I am not a fan of leaving poor reviews or diminishing anothers work, but honestly i think this is poorly structured/written. Anyone with a casual interest may find this a struggle and taxing as I did, constantly having to use wikipedia to clarify certain aspects. Those already versed in the field should know much of the contents already and thus surely has limited value to them.

I accept that possibly it's just me, bieng stupid, but this is the first book I have ever got actually frustrated with, and I tolerated the ramblings of Machievelli, countless theoretical/quantum physics papers and the vaugeness of 'Iconic' Psychiatrists.
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58 of 61 people found the following review helpful
5.0 out of 5 stars An exhilarating journey through the latest biological revolution, 13 Sep 2011
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The promises of the widely hailed genomic revolution did not materialise.The mapping and sequencing of the human genome failed to set in motion great medical breakthroughs because it could only produce a map of the assembly software.It did't explain how it functioned with only 2% of the genome coding for proteins.The DNA blueprint is certainly a starting point but it isn't a sufficient explanation for the complexity of life.It is a script open to multiple interpretations rather than an unchanging mould.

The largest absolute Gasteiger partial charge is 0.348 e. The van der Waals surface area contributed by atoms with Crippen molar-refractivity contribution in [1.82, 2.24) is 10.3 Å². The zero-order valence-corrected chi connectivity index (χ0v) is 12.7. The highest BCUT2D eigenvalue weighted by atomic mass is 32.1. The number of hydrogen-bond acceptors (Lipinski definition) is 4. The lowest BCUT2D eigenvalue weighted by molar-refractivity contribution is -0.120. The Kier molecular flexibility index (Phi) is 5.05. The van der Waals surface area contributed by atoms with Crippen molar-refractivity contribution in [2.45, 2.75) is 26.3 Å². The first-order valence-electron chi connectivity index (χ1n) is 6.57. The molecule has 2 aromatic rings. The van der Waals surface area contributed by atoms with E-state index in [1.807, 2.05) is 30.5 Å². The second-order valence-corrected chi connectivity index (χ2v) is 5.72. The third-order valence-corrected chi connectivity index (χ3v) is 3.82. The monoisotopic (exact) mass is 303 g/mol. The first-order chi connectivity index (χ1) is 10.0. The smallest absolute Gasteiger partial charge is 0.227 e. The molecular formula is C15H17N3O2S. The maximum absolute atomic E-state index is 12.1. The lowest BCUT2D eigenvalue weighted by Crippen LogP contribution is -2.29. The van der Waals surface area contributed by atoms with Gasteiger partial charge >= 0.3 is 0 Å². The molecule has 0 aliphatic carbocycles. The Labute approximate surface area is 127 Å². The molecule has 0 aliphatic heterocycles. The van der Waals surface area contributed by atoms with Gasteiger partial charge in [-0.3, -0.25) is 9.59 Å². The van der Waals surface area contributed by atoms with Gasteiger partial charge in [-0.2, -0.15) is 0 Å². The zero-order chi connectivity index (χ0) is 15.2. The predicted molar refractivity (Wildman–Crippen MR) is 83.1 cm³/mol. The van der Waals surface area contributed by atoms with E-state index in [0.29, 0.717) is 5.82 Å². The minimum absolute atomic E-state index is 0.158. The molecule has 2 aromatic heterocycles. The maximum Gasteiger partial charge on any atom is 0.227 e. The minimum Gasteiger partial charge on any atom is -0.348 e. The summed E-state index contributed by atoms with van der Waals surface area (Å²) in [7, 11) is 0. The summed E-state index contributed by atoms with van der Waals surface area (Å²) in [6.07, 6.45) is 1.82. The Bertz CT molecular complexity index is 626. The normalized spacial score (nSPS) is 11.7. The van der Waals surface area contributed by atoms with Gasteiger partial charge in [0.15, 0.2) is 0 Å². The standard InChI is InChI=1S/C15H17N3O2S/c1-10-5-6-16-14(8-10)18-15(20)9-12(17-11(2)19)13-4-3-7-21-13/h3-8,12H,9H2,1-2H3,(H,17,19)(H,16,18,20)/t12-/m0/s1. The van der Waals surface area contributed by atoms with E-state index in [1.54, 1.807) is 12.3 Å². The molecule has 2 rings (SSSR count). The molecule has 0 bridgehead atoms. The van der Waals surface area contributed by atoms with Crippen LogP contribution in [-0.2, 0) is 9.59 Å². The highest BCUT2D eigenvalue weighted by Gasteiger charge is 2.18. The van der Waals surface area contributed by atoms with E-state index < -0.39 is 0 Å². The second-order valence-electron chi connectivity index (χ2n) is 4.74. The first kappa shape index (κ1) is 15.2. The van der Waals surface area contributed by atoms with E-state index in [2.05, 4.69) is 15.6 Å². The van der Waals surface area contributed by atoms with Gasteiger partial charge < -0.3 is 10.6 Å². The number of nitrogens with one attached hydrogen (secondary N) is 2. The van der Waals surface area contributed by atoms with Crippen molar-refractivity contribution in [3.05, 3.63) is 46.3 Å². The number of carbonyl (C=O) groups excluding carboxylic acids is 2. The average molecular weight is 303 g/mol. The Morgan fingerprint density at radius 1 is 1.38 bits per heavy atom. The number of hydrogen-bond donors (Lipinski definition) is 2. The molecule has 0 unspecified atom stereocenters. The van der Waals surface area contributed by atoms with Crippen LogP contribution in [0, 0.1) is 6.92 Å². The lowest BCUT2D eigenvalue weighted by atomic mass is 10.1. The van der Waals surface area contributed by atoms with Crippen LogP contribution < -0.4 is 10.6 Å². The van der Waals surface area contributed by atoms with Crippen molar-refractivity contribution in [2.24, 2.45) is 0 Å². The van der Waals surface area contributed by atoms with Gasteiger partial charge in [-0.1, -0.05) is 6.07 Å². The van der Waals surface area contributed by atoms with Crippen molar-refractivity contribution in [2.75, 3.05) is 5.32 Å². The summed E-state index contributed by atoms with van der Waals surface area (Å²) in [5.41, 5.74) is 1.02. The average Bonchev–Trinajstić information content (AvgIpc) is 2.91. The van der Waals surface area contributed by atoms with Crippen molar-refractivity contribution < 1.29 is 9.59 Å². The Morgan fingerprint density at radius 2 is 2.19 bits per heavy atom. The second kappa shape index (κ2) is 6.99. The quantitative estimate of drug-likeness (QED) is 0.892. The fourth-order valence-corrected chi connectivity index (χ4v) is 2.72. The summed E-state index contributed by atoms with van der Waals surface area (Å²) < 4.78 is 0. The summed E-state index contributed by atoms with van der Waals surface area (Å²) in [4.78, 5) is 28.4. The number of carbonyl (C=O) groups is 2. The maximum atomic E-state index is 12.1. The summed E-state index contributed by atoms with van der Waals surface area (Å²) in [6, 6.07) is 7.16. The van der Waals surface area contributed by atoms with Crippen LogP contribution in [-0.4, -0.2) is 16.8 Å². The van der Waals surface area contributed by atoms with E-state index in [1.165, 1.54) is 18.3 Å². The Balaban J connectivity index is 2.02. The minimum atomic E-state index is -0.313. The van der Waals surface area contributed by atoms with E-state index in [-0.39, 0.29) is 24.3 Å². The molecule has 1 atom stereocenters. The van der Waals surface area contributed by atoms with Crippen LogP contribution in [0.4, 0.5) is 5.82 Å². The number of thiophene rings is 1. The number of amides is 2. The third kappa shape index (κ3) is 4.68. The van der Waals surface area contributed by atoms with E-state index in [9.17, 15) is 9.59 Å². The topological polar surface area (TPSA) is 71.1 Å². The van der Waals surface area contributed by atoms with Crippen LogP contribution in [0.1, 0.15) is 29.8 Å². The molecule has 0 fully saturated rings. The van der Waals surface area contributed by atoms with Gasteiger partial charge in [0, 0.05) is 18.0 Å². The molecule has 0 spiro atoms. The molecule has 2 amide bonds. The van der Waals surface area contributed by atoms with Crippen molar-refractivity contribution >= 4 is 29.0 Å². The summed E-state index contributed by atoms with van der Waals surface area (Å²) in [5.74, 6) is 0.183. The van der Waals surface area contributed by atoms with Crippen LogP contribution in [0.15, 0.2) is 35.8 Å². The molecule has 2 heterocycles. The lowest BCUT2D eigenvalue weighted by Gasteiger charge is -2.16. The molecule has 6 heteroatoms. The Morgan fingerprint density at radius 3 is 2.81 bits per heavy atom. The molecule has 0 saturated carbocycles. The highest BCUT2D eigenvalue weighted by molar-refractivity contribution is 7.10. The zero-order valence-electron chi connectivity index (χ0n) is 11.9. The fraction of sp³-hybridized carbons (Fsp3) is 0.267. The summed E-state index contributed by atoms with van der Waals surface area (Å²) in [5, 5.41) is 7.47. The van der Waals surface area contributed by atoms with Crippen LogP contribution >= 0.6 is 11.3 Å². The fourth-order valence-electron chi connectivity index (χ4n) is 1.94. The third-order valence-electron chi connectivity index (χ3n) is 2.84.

Epigenetics is the new discipline that is revolutionising biology.It has found in Nessa Carey a most engaging and lucid exponent.She writes in a clear non patronising manner using interesting and witty analogies to bring to life a lot of dry biochemical or genetic concepts.Barely a page passes without a new morsel of knowledge is offered with enthusiasm.
Epigenetics describes the set of modifications to our genetic material that changes the ways the genes are switched on or off without altering the genome.Epigenetic modification doesn't change the sequence of a gene but it alters how and when the gene is expressed. It explains how two organisms can be genetically identical yet phenotypically variable, examples identical twins divergence,queen bees and worker bees,catterpillar and butterfly.